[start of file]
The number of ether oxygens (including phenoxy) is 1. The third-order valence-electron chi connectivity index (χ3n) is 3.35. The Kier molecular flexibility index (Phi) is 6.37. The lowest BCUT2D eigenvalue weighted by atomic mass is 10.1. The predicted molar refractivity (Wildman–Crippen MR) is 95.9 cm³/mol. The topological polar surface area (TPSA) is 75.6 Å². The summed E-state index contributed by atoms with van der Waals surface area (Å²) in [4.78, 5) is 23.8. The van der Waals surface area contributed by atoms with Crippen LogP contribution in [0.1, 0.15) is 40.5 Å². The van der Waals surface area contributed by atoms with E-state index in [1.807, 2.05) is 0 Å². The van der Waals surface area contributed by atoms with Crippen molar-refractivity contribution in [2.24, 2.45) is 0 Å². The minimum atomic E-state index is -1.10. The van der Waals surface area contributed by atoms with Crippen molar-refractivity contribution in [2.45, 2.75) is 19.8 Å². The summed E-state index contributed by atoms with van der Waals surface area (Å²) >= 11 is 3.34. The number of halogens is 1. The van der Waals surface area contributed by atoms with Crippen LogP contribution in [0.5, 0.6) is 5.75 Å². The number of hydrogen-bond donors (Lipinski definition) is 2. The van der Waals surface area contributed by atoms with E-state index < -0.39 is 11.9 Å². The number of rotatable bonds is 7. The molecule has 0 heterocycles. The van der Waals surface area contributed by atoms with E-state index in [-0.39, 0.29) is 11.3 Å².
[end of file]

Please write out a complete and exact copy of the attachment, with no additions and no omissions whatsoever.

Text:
The number of ether oxygens (including phenoxy) is 1. The third-order valence-electron chi connectivity index (χ3n) is 3.35. The Kier molecular flexibility index (Phi) is 6.37. The lowest BCUT2D eigenvalue weighted by atomic mass is 10.1. The predicted molar refractivity (Wildman–Crippen MR) is 95.9 cm³/mol. The topological polar surface area (TPSA) is 75.6 Å². The summed E-state index contributed by atoms with van der Waals surface area (Å²) in [4.78, 5) is 23.8. The van der Waals surface area contributed by atoms with Crippen LogP contribution in [0.1, 0.15) is 40.5 Å². The van der Waals surface area contributed by atoms with E-state index in [1.807, 2.05) is 0 Å². The van der Waals surface area contributed by atoms with Crippen molar-refractivity contribution in [2.24, 2.45) is 0 Å². The minimum atomic E-state index is -1.10. The van der Waals surface area contributed by atoms with Crippen molar-refractivity contribution in [2.45, 2.75) is 19.8 Å². The summed E-state index contributed by atoms with van der Waals surface area (Å²) >= 11 is 3.34. The number of halogens is 1. The van der Waals surface area contributed by atoms with Crippen LogP contribution in [0.5, 0.6) is 5.75 Å². The number of hydrogen-bond donors (Lipinski definition) is 2. The van der Waals surface area contributed by atoms with E-state index < -0.39 is 11.9 Å². The number of rotatable bonds is 7. The molecule has 0 heterocycles. The van der Waals surface area contributed by atoms with E-state index in [-0.39, 0.29) is 11.3 Å².